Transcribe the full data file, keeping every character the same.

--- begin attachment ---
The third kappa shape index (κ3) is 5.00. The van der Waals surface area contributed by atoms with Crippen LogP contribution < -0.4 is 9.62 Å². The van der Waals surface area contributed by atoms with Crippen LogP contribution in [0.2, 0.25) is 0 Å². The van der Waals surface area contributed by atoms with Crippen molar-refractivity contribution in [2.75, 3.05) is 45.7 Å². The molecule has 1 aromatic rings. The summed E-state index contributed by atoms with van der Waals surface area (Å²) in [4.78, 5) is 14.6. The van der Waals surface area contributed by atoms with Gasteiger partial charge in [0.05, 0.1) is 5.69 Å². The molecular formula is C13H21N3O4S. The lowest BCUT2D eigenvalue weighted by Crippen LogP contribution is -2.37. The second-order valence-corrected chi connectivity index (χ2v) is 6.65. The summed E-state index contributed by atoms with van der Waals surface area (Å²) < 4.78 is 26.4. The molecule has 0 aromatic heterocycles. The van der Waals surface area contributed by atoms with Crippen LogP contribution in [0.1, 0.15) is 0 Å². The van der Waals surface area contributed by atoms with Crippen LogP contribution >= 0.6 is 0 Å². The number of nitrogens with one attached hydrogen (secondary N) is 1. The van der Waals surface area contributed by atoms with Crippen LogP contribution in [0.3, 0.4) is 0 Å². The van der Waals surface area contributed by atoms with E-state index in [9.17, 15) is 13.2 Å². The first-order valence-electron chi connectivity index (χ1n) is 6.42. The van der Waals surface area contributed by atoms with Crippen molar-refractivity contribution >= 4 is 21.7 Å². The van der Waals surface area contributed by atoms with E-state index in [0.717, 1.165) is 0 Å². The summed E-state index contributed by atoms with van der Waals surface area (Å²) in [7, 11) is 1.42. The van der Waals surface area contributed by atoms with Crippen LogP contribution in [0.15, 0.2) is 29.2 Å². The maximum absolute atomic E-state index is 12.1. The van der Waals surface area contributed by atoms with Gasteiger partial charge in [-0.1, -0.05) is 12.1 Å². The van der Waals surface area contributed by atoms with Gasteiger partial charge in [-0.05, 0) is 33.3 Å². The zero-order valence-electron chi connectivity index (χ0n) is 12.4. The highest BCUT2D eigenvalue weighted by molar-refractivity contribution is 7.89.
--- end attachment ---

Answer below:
The third kappa shape index (κ3) is 5.00. The van der Waals surface area contributed by atoms with Crippen LogP contribution < -0.4 is 9.62 Å². The van der Waals surface area contributed by atoms with Crippen LogP contribution in [0.2, 0.25) is 0 Å². The van der Waals surface area contributed by atoms with Crippen molar-refractivity contribution in [2.75, 3.05) is 45.7 Å². The molecule has 1 aromatic rings. The summed E-state index contributed by atoms with van der Waals surface area (Å²) in [4.78, 5) is 14.6. The van der Waals surface area contributed by atoms with Gasteiger partial charge in [0.05, 0.1) is 5.69 Å². The molecular formula is C13H21N3O4S. The lowest BCUT2D eigenvalue weighted by Crippen LogP contribution is -2.37. The second-order valence-corrected chi connectivity index (χ2v) is 6.65. The summed E-state index contributed by atoms with van der Waals surface area (Å²) < 4.78 is 26.4. The molecule has 0 aromatic heterocycles. The van der Waals surface area contributed by atoms with Crippen LogP contribution in [0.1, 0.15) is 0 Å². The van der Waals surface area contributed by atoms with Crippen LogP contribution >= 0.6 is 0 Å². The number of nitrogens with one attached hydrogen (secondary N) is 1. The van der Waals surface area contributed by atoms with Crippen LogP contribution in [0.3, 0.4) is 0 Å². The van der Waals surface area contributed by atoms with E-state index in [9.17, 15) is 13.2 Å². The first-order valence-electron chi connectivity index (χ1n) is 6.42. The van der Waals surface area contributed by atoms with Crippen molar-refractivity contribution >= 4 is 21.7 Å². The van der Waals surface area contributed by atoms with E-state index in [0.717, 1.165) is 0 Å². The summed E-state index contributed by atoms with van der Waals surface area (Å²) in [7, 11) is 1.42. The van der Waals surface area contributed by atoms with Crippen LogP contribution in [0.15, 0.2) is 29.2 Å². The maximum absolute atomic E-state index is 12.1. The van der Waals surface area contributed by atoms with Gasteiger partial charge in [-0.1, -0.05) is 12.1 Å². The van der Waals surface area contributed by atoms with Gasteiger partial charge in [-0.05, 0) is 33.3 Å². The zero-order valence-electron chi connectivity index (χ0n) is 12.4. The highest BCUT2D eigenvalue weighted by molar-refractivity contribution is 7.89.